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Stephen Hawking has sent a message from 'beyond the grave', warning the world about threats to science and education.
At the launch event for his posthumously released final book, Brief Answers to the Big Questions, a message was played that the scientist had recorded prior to his death in March.
In the recording, the late cosmologist said education and science were 'in danger now more than ever before' and that experts were not being respected.
"We are ... in danger of becoming culturally isolated and insular and increasingly remote from where progress is being made," he said.
"What lies ahead for those who are young now? I can say with confidence that their future will depend more on science and technology than any previous generations has done."
He also urged young people "to look up at the stars and not down at your feet ... And wonder about what makes the universe exist."
Hawking continued: "It matters that you don't give up. Unleash your imagination. Shape the future."
Along with his warnings, he said Donald Trump's US presidency and Britain's vote to leave the European Union were part of 'a global revolt against experts', adding: "That includes scientists."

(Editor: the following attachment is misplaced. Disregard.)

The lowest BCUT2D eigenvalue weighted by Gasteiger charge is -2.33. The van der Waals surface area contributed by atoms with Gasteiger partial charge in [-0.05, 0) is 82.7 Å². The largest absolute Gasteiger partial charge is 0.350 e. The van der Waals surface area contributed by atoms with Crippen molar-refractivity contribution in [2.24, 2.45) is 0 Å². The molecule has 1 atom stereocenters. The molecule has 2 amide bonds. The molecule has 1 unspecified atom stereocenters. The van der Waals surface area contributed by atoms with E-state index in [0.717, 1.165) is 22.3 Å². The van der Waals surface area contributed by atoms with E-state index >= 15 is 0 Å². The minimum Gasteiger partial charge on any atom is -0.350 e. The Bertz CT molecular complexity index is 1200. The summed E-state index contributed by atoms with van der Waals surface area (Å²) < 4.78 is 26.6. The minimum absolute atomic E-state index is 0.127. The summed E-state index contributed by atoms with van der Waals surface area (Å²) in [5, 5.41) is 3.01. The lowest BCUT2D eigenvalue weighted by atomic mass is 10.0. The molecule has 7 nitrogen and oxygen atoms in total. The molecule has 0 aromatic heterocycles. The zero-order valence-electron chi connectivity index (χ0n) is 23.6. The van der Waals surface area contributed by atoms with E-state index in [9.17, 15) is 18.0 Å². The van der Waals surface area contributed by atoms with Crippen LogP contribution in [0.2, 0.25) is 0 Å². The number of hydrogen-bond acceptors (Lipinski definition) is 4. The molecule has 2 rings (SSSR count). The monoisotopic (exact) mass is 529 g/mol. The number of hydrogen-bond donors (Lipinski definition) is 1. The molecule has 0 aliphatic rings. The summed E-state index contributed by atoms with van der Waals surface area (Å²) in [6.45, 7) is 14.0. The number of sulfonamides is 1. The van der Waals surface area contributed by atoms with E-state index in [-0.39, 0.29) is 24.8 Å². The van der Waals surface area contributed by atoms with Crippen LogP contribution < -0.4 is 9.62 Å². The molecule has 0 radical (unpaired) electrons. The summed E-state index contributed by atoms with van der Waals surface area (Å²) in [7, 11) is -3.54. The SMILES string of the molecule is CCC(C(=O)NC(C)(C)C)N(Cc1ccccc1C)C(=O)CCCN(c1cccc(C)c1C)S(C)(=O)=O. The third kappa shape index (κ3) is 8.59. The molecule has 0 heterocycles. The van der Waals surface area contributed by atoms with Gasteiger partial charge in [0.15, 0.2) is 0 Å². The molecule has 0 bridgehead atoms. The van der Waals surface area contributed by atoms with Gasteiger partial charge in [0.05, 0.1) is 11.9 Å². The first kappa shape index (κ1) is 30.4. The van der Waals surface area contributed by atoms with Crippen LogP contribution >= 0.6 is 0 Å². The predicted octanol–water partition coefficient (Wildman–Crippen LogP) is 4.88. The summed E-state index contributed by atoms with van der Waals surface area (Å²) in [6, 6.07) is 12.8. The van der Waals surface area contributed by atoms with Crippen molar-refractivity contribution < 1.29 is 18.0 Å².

He also recognised that science is yet to overcome some pretty major challenges - including climate change, overpopulation, species going extinct, destruction to forests and the death of the oceans.
Hawking's daughter Lucy attended the book launch and said said hearing her father's 'unmistakable voice' had been 'very emotional'.
"I turned away, because I had tears forming in my eyes," she said. "I feel sometimes like he's still here because we talk about him and we hear his voice and we see images of him, and then we have the reminder that he's left us. We think he would have been very honoured to take his place in history."
Professor Hawking lived with motor neurone disease - a condition that left him paralysed and only able to communicate through a voice-generating computer - for decades, even after he had only been given a few years to live in his twenties.
He was renowned around the world for his incredible genius but also for his self-effacing sense of humour, even appearing as himself on The Simpsons, which increased his immense popularity and respect.
After he beat the ods to live to the age of 76, Hawking's family said the physicist had 'passed away peacefully' in his Cambridge home.
Featured Image Credit: PA
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